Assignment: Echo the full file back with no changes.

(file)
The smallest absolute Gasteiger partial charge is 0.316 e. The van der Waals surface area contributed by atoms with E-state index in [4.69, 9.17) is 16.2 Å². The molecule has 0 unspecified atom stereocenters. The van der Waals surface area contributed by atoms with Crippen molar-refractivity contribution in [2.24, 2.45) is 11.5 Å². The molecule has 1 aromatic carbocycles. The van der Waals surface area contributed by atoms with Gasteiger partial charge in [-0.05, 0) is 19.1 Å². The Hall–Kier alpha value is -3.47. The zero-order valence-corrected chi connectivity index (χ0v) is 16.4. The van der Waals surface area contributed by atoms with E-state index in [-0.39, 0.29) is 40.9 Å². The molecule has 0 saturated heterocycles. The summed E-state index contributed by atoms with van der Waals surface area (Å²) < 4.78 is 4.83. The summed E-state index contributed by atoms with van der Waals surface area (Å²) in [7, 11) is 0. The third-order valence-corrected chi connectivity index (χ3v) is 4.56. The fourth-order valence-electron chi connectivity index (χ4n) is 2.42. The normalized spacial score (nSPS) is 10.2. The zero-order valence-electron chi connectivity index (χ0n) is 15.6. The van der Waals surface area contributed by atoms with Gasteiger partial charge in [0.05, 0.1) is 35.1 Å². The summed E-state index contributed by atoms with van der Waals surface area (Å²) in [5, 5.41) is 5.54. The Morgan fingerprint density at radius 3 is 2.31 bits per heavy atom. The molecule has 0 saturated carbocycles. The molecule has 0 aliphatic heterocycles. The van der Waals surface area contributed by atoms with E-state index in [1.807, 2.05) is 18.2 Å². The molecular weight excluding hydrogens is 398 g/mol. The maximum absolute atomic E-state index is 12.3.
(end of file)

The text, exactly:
The smallest absolute Gasteiger partial charge is 0.316 e. The van der Waals surface area contributed by atoms with E-state index in [4.69, 9.17) is 16.2 Å². The molecule has 0 unspecified atom stereocenters. The van der Waals surface area contributed by atoms with Crippen molar-refractivity contribution in [2.24, 2.45) is 11.5 Å². The molecule has 1 aromatic carbocycles. The van der Waals surface area contributed by atoms with Gasteiger partial charge in [-0.05, 0) is 19.1 Å². The Hall–Kier alpha value is -3.47. The zero-order valence-corrected chi connectivity index (χ0v) is 16.4. The van der Waals surface area contributed by atoms with E-state index in [-0.39, 0.29) is 40.9 Å². The molecule has 0 saturated heterocycles. The summed E-state index contributed by atoms with van der Waals surface area (Å²) < 4.78 is 4.83. The summed E-state index contributed by atoms with van der Waals surface area (Å²) in [7, 11) is 0. The third-order valence-corrected chi connectivity index (χ3v) is 4.56. The fourth-order valence-electron chi connectivity index (χ4n) is 2.42. The normalized spacial score (nSPS) is 10.2. The zero-order valence-electron chi connectivity index (χ0n) is 15.6. The van der Waals surface area contributed by atoms with Gasteiger partial charge in [0.05, 0.1) is 35.1 Å². The summed E-state index contributed by atoms with van der Waals surface area (Å²) in [5, 5.41) is 5.54. The Morgan fingerprint density at radius 3 is 2.31 bits per heavy atom. The molecule has 0 saturated carbocycles. The molecule has 0 aliphatic heterocycles. The van der Waals surface area contributed by atoms with E-state index in [1.807, 2.05) is 18.2 Å². The molecular weight excluding hydrogens is 398 g/mol. The maximum absolute atomic E-state index is 12.3.